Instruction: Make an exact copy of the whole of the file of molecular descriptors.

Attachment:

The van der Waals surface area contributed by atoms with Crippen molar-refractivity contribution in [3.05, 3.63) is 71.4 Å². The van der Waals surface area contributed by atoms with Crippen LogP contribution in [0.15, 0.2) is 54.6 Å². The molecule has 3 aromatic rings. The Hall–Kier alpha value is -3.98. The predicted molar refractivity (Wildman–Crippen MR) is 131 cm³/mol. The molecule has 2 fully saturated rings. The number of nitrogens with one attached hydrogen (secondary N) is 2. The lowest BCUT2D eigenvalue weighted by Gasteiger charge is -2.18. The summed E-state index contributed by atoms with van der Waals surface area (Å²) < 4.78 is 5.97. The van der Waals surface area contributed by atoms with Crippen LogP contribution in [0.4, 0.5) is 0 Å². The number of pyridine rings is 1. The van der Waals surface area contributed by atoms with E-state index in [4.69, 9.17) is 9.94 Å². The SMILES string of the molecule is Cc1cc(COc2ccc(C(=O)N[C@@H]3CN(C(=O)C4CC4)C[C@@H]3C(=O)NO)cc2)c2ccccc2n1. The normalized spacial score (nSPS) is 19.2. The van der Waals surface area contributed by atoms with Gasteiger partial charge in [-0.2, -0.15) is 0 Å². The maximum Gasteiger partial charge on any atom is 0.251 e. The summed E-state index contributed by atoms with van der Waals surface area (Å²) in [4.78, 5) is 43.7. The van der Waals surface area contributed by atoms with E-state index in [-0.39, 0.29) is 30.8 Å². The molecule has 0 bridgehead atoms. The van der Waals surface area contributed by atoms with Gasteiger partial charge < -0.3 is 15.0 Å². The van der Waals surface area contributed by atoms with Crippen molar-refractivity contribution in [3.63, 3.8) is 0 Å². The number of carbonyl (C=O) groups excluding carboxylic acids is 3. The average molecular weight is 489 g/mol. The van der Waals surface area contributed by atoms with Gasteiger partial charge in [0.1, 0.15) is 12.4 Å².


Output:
The van der Waals surface area contributed by atoms with Crippen molar-refractivity contribution in [3.05, 3.63) is 71.4 Å². The van der Waals surface area contributed by atoms with Crippen LogP contribution in [0.15, 0.2) is 54.6 Å². The molecule has 3 aromatic rings. The Hall–Kier alpha value is -3.98. The predicted molar refractivity (Wildman–Crippen MR) is 131 cm³/mol. The molecule has 2 fully saturated rings. The number of nitrogens with one attached hydrogen (secondary N) is 2. The lowest BCUT2D eigenvalue weighted by Gasteiger charge is -2.18. The summed E-state index contributed by atoms with van der Waals surface area (Å²) < 4.78 is 5.97. The van der Waals surface area contributed by atoms with Crippen LogP contribution in [0.4, 0.5) is 0 Å². The number of pyridine rings is 1. The van der Waals surface area contributed by atoms with E-state index in [4.69, 9.17) is 9.94 Å². The SMILES string of the molecule is Cc1cc(COc2ccc(C(=O)N[C@@H]3CN(C(=O)C4CC4)C[C@@H]3C(=O)NO)cc2)c2ccccc2n1. The normalized spacial score (nSPS) is 19.2. The van der Waals surface area contributed by atoms with Gasteiger partial charge in [-0.2, -0.15) is 0 Å². The maximum Gasteiger partial charge on any atom is 0.251 e. The summed E-state index contributed by atoms with van der Waals surface area (Å²) in [4.78, 5) is 43.7. The van der Waals surface area contributed by atoms with E-state index in [-0.39, 0.29) is 30.8 Å². The molecule has 0 bridgehead atoms. The van der Waals surface area contributed by atoms with Gasteiger partial charge < -0.3 is 15.0 Å². The van der Waals surface area contributed by atoms with Crippen molar-refractivity contribution in [3.63, 3.8) is 0 Å². The number of carbonyl (C=O) groups excluding carboxylic acids is 3. The average molecular weight is 489 g/mol. The van der Waals surface area contributed by atoms with Gasteiger partial charge in [0.1, 0.15) is 12.4 Å².